But anyways wondering Terry what all brands for filament you using? Just taking a real world tally, I have had 3 rolls of different manufacture's PLA and they all are different in strength and characteristics. I cruise the Youtube for reviews but I feel sometimes they are biased a little! Just curious your favorite one? Thanks!


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But anyways wondering Terry what all brands for filament you using?

I stay with one brand on the assumption that I won't have to change any settings when I change to different colored filaments. Seems to work.

The filament is the Chinese E-DA brand, readily available here on eBay. Not the cheapest, but it is not expensive either.



The only small changes I have made to the suggested Cura print settingss were to slightly increase the first layer width and thickness to guarantee good adhesion to the bed and increased the extrusion temperature and retract distance to eliminate stringing and that was it - perfect prints!

I have also modified the Cura start code to first run a long line along one side of the base plate to fully prime the extruder and clear any color left over from the previous filament. It also includes the power failure recovery arming code.


One great thing about 3D printers is that they can make modifications for themselves.

I was not too happy with the original separate filament spool holder. It got in the way of other things, and was easily knocked over. It also made it a pain to move the printer with the filament attached.

So I got the printer to print itself a spool holder that attached to its structure. This also required a bracket with a small pulley to direct the filament, and for good measure a nice handle to rotate the filament drive instead of just stuffing the filament in manually. The last thing to add was a LED light with a magnetic base and flexible gooseneck so I could see what was being printed.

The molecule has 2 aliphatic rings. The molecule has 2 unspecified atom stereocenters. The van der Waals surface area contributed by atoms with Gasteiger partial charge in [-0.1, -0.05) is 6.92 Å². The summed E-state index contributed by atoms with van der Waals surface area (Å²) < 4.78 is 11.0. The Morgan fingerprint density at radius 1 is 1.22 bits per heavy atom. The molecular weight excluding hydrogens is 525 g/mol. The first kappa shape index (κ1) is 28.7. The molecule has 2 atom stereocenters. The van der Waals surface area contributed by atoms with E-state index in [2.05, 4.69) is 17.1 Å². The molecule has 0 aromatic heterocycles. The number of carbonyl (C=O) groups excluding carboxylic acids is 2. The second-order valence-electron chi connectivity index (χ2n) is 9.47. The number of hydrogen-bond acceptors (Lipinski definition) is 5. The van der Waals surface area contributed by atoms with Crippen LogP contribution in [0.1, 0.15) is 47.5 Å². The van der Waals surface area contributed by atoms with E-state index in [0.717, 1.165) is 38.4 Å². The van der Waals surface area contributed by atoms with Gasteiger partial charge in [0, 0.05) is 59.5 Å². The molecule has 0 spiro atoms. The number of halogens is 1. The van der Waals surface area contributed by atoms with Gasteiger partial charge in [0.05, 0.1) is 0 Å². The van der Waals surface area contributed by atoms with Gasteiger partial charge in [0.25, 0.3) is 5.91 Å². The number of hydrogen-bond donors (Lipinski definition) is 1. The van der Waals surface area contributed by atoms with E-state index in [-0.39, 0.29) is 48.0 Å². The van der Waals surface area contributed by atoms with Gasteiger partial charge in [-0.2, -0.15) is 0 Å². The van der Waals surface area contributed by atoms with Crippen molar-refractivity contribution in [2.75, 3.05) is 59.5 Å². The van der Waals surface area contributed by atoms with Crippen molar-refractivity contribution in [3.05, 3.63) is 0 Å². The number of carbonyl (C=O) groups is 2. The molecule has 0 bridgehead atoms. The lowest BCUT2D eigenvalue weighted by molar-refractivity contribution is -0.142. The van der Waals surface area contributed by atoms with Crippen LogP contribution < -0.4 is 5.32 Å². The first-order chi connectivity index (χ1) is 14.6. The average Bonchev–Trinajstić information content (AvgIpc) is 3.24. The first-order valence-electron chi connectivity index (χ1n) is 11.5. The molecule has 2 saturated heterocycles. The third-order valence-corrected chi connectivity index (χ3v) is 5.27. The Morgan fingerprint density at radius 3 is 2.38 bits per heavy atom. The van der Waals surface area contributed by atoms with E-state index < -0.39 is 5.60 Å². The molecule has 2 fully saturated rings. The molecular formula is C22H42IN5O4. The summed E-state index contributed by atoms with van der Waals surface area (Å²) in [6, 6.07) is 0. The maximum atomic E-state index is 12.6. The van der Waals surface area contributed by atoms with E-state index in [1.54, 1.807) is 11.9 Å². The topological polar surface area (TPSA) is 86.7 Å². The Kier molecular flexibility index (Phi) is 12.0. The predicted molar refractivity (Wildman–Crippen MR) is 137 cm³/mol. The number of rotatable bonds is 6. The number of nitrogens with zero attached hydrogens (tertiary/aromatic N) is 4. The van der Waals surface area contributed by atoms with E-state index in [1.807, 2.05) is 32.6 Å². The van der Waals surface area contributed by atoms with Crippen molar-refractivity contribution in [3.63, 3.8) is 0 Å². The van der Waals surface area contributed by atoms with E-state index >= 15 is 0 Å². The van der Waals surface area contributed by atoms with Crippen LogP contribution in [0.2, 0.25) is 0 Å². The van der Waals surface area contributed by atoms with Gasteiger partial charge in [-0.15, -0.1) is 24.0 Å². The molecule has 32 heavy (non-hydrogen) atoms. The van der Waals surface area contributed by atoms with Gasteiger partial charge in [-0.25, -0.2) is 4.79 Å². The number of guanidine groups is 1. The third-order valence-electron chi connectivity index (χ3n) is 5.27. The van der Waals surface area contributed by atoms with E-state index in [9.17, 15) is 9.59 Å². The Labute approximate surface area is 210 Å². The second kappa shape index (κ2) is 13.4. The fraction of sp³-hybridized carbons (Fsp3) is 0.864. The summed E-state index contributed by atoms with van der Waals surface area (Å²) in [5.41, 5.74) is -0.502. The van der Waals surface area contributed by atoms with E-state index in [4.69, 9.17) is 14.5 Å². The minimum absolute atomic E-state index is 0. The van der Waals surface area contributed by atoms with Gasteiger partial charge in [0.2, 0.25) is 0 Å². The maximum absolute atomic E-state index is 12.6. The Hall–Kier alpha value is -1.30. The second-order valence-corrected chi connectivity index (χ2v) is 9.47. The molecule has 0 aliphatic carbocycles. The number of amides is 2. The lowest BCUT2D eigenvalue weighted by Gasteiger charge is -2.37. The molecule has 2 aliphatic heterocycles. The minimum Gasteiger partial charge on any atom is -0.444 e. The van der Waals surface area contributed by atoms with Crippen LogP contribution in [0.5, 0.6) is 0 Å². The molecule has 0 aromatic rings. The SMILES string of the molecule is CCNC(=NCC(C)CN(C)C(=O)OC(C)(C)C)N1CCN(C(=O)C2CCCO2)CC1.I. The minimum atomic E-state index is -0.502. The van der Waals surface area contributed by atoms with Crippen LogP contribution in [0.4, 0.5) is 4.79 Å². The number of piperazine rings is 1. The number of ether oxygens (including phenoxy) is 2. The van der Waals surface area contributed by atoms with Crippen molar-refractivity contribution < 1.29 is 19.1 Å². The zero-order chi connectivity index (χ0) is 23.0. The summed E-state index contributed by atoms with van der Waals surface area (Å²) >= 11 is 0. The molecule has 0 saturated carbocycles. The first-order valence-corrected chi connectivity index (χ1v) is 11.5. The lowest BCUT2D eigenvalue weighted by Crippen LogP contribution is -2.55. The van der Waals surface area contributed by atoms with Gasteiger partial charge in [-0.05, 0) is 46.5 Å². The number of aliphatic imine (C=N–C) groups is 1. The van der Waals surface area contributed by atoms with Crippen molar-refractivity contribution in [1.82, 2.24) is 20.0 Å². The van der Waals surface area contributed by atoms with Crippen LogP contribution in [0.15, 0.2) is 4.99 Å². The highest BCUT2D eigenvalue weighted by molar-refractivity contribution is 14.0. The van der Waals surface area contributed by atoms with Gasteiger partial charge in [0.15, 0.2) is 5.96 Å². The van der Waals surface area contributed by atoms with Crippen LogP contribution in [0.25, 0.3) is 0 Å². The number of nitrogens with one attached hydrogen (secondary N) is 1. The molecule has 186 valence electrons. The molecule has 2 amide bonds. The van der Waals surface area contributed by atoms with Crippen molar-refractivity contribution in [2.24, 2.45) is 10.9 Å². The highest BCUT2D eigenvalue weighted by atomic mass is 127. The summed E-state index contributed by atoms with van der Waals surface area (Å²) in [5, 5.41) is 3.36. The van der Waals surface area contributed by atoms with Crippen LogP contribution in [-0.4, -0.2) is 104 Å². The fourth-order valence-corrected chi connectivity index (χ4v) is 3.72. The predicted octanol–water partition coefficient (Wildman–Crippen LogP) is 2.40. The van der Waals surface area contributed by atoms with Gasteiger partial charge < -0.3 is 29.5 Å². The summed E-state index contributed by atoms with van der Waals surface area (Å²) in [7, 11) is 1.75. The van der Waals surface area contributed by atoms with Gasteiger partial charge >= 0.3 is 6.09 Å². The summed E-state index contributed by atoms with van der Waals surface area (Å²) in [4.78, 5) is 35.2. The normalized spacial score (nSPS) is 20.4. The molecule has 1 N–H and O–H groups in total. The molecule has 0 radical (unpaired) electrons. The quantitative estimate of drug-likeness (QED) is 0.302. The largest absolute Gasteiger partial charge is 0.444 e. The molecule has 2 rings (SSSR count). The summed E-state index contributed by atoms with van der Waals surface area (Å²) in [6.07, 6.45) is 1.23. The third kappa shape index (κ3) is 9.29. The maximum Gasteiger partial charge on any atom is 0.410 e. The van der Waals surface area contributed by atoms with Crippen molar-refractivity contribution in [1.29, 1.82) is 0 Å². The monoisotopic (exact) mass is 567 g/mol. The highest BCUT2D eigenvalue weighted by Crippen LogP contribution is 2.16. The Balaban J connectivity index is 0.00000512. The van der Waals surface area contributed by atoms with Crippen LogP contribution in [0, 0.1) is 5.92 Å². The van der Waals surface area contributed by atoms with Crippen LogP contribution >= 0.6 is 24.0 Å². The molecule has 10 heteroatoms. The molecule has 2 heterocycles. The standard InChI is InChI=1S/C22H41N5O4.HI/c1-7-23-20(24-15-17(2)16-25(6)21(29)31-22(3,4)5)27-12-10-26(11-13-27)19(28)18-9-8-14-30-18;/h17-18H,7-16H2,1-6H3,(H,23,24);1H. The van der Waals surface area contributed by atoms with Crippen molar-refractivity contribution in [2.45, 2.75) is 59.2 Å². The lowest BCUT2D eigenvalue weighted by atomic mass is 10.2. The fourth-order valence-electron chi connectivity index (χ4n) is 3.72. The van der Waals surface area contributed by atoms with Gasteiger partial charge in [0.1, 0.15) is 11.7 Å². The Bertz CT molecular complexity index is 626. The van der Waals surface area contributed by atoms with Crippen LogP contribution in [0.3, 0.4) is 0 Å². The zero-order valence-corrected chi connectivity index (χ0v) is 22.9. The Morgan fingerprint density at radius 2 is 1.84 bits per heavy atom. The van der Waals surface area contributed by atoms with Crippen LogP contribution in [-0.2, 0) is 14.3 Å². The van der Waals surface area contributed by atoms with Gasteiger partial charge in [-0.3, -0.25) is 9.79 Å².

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I reckon I got a great printer for a good price. :)

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Nice thanks for the tips. I have not made any changes to Cura other then messing around with temp and layer height and speed. I did upgrade to the E3dV6 hot end and tried printing this poly carbonate mixed with something else, So it's not 100% Poly carb. Polymaker is the company It called PolyMaker PC MAX. It's really rock solid prints but I couldn't keep it from warping on the Big prints. Tried covering the printer to keep the heat in. Plus the company recommends after you print with it to place it in the oven on low temp to finish annealing the part.I kind of shy'd away from the PC MAX. I also use Buildtak sheet for good bed adhesion. Its works really good at sticking prints to bed. For Buildtak if you not careful I have damaged the sheet and had to replace it cause the print got stuck to the sheet and came off with the print. Right now I am using Polymakers PLA PolyMax filament I printed up the Bottom Nut to your EXT. The Polymax is supposed to be stronger then standard PLA. And it feels stronger I have not found the right temp setting yet for the new filament. So some of the prints are a little rough this is at .2 layer height with 50 infill.




Edited by Brewnix